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FAQ About Rare Diseases



What is a rare disease?

In the United States, a rare disease is generally considered to be a disease that affects fewer than 200,000 people. Rare diseases are sometimes called orphan diseases.

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How many rare diseases are there?

There are several thousand rare diseases that affect an estimated 25 million Americans.

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What causes rare diseases?

The exact cause for many rare diseases remains unknown. Still, for a significant portion, the problem can be traced to mutations (changes) in a single gene. Such diseases are referred to as rare, genetic diseases. Many of these genetic mutations can be passed on from one generation to the next, explaining why certain rare diseases run in families.

It is important to keep in mind that genetics are just one piece of the puzzle. Environmental factors, such as diet, smoking or exposure to chemicals, also can play a role in rare diseases. Such factors may directly cause disease, or interact with genetic factors to cause or increase the severity of disease.

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What are some examples of rare diseases?

Examples of rare diseases caused by mutations in single genes include:

  • Cystic fibrosis, which affects the respiratory and digestive systems.
  • Huntington's disease, which affects the brain and nervous system.
  • Muscular dystrophies, which affect the muscles.

Single genes are also responsible for some rare, inherited types of cancer. Examples of these are the BRCA1 and BRCA2 genes, in which certain mutations increase the risk for hereditary breast and ovarian cancers, and the FAP gene, in which mutations increase the risk for hereditary colon cancer.

Rare diseases related to environmental factors include uncommon types of anemia caused by vitamin-deficient diets or certain medications. A rare cancer caused by environmental factors is mesothelioma, which affects the cells lining the chest cavity. More than 90 percent of mesothelioma cases are caused by exposure to asbestos, a fibrous mineral once widely used in fireproofing and insulation materials.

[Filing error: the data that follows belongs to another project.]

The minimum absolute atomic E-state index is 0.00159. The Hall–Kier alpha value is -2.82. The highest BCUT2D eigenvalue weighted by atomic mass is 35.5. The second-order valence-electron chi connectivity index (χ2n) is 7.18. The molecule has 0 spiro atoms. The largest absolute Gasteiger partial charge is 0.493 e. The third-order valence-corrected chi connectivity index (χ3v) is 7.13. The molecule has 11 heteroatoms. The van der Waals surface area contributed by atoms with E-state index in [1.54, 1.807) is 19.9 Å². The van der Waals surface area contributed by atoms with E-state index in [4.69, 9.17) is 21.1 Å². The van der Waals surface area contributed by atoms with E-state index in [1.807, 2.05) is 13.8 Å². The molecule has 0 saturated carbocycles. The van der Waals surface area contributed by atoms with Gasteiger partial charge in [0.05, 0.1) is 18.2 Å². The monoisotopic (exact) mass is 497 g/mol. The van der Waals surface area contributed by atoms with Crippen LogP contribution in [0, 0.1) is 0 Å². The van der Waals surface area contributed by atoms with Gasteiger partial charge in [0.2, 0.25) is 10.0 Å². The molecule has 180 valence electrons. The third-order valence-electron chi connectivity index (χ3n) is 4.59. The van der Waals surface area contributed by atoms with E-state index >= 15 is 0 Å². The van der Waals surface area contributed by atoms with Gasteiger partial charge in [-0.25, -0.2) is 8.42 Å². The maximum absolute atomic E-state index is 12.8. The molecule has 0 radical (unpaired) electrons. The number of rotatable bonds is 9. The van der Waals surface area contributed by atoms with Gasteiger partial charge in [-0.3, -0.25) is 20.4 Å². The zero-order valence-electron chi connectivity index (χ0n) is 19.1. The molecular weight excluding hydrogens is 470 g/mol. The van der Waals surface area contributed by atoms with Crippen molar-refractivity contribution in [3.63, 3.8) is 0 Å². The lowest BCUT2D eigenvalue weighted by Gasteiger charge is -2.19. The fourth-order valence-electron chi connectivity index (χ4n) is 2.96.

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What is being done to develop treatments for rare diseases?

Researchers have made considerable progress in recent years in figuring out ways to diagnose, treat and even prevent a variety of rare diseases. Still, much more remains to be done because there are no treatments for the vast majority of rare diseases.

The Orphan Drug Act of 1983 provides incentives for drug companies to develop treatments for rare diseases. In the 25 years since the Act was signed into federal law, the U.S. Food and Drug Administration (FDA) has approved more than 340 treatments for rare diseases.

NIH launched the Therapeutics for Rare and Neglected Diseases (TRND) program to create an integrated research pipeline to jump start the development of new treatments for rare and neglected disorders.

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Where can people get more information about rare diseases?

NIH established the Office of Rare Diseases Research (ORDR) to help advance research focused on rare diseases. ORDR now is an integral part of NCATS.

To provide patients and their families with timely and reliable information, ORDR and the National Human Genome Research Institute created the searchable Genetic and Rare Diseases (GARD) Information Center. Users can also contact GARD's information specialists directly by email, telephone, fax, TTY or postal mail.

In addition to GARD, there are many nonprofit groups that provide information and support, promote research and advocate for policy issues related to various rare diseases. Among the groups that span a broad range of disorders are the National Organization for Rare Disorders and the Genetic Alliance.

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Learn More About Rare Diseases

The NCATS Office of Rare Diseases Research (ORDR) supports and coordinates rare disease research, responds to research opportunities for rare diseases and provides information on rare diseases. Learn more about ORDR.